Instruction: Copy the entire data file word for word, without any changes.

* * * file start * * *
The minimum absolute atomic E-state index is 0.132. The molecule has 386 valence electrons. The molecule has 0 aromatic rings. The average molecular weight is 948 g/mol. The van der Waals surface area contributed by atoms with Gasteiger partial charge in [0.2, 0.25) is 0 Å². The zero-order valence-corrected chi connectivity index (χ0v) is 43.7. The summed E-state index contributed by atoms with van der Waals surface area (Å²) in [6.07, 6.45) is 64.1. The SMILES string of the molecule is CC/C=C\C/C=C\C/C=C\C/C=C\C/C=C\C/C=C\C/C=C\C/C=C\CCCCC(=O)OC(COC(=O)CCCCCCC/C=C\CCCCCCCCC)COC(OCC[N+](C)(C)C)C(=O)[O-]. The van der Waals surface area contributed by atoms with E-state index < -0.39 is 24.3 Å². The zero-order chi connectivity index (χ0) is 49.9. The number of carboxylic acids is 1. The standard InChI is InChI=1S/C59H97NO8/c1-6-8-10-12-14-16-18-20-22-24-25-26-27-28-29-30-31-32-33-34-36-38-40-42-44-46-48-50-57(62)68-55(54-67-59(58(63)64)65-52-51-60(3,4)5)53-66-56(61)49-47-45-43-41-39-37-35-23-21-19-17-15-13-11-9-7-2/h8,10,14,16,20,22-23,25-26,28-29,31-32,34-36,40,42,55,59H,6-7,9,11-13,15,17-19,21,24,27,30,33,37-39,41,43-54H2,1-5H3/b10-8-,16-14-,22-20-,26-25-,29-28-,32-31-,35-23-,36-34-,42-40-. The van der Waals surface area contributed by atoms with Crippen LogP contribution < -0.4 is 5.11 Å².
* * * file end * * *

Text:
The minimum absolute atomic E-state index is 0.132. The molecule has 386 valence electrons. The molecule has 0 aromatic rings. The average molecular weight is 948 g/mol. The van der Waals surface area contributed by atoms with Gasteiger partial charge in [0.2, 0.25) is 0 Å². The zero-order valence-corrected chi connectivity index (χ0v) is 43.7. The summed E-state index contributed by atoms with van der Waals surface area (Å²) in [6.07, 6.45) is 64.1. The SMILES string of the molecule is CC/C=C\C/C=C\C/C=C\C/C=C\C/C=C\C/C=C\C/C=C\C/C=C\CCCCC(=O)OC(COC(=O)CCCCCCC/C=C\CCCCCCCCC)COC(OCC[N+](C)(C)C)C(=O)[O-]. The van der Waals surface area contributed by atoms with E-state index < -0.39 is 24.3 Å². The zero-order chi connectivity index (χ0) is 49.9. The number of carboxylic acids is 1. The standard InChI is InChI=1S/C59H97NO8/c1-6-8-10-12-14-16-18-20-22-24-25-26-27-28-29-30-31-32-33-34-36-38-40-42-44-46-48-50-57(62)68-55(54-67-59(58(63)64)65-52-51-60(3,4)5)53-66-56(61)49-47-45-43-41-39-37-35-23-21-19-17-15-13-11-9-7-2/h8,10,14,16,20,22-23,25-26,28-29,31-32,34-36,40,42,55,59H,6-7,9,11-13,15,17-19,21,24,27,30,33,37-39,41,43-54H2,1-5H3/b10-8-,16-14-,22-20-,26-25-,29-28-,32-31-,35-23-,36-34-,42-40-. The van der Waals surface area contributed by atoms with Crippen LogP contribution < -0.4 is 5.11 Å².